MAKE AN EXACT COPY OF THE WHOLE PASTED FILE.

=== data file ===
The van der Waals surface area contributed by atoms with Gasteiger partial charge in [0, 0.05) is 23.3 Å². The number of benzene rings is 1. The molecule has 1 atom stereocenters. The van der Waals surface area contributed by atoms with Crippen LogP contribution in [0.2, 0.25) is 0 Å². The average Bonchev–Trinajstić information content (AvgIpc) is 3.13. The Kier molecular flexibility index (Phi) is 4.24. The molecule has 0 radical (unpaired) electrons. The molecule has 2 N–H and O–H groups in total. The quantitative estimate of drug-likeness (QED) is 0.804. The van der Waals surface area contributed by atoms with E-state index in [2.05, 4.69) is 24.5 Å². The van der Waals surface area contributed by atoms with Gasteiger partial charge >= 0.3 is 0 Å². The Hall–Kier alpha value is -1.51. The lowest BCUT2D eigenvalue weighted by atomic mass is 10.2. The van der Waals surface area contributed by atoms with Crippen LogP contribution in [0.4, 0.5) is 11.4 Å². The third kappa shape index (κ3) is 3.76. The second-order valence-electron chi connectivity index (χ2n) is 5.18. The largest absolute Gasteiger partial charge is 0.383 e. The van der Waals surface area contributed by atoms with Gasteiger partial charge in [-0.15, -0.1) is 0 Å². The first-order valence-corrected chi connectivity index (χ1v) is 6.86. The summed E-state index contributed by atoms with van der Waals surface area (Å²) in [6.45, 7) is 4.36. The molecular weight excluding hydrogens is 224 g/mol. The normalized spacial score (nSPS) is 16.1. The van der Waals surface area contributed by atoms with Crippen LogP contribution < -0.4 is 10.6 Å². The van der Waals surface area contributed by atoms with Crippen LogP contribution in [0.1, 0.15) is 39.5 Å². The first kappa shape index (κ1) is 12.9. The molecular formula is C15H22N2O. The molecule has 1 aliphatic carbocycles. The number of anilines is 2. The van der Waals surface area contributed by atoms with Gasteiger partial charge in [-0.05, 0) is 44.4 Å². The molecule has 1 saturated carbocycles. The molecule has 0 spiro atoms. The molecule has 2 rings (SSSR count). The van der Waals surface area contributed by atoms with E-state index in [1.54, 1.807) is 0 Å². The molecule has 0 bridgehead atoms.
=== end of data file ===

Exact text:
The van der Waals surface area contributed by atoms with Gasteiger partial charge in [0, 0.05) is 23.3 Å². The number of benzene rings is 1. The molecule has 1 atom stereocenters. The van der Waals surface area contributed by atoms with Crippen LogP contribution in [0.2, 0.25) is 0 Å². The average Bonchev–Trinajstić information content (AvgIpc) is 3.13. The Kier molecular flexibility index (Phi) is 4.24. The molecule has 0 radical (unpaired) electrons. The molecule has 2 N–H and O–H groups in total. The quantitative estimate of drug-likeness (QED) is 0.804. The van der Waals surface area contributed by atoms with E-state index in [2.05, 4.69) is 24.5 Å². The van der Waals surface area contributed by atoms with Gasteiger partial charge >= 0.3 is 0 Å². The Hall–Kier alpha value is -1.51. The lowest BCUT2D eigenvalue weighted by atomic mass is 10.2. The van der Waals surface area contributed by atoms with Crippen LogP contribution in [0.4, 0.5) is 11.4 Å². The third kappa shape index (κ3) is 3.76. The second-order valence-electron chi connectivity index (χ2n) is 5.18. The largest absolute Gasteiger partial charge is 0.383 e. The van der Waals surface area contributed by atoms with Gasteiger partial charge in [-0.15, -0.1) is 0 Å². The first-order valence-corrected chi connectivity index (χ1v) is 6.86. The summed E-state index contributed by atoms with van der Waals surface area (Å²) in [6.45, 7) is 4.36. The molecular weight excluding hydrogens is 224 g/mol. The normalized spacial score (nSPS) is 16.1. The van der Waals surface area contributed by atoms with Crippen LogP contribution < -0.4 is 10.6 Å². The van der Waals surface area contributed by atoms with Crippen LogP contribution in [0.1, 0.15) is 39.5 Å². The first kappa shape index (κ1) is 12.9. The molecular formula is C15H22N2O. The molecule has 1 aliphatic carbocycles. The number of anilines is 2. The van der Waals surface area contributed by atoms with Gasteiger partial charge in [-0.05, 0) is 44.4 Å². The molecule has 1 saturated carbocycles. The molecule has 0 spiro atoms. The molecule has 2 rings (SSSR count). The van der Waals surface area contributed by atoms with E-state index in [1.54, 1.807) is 0 Å². The molecule has 0 bridgehead atoms.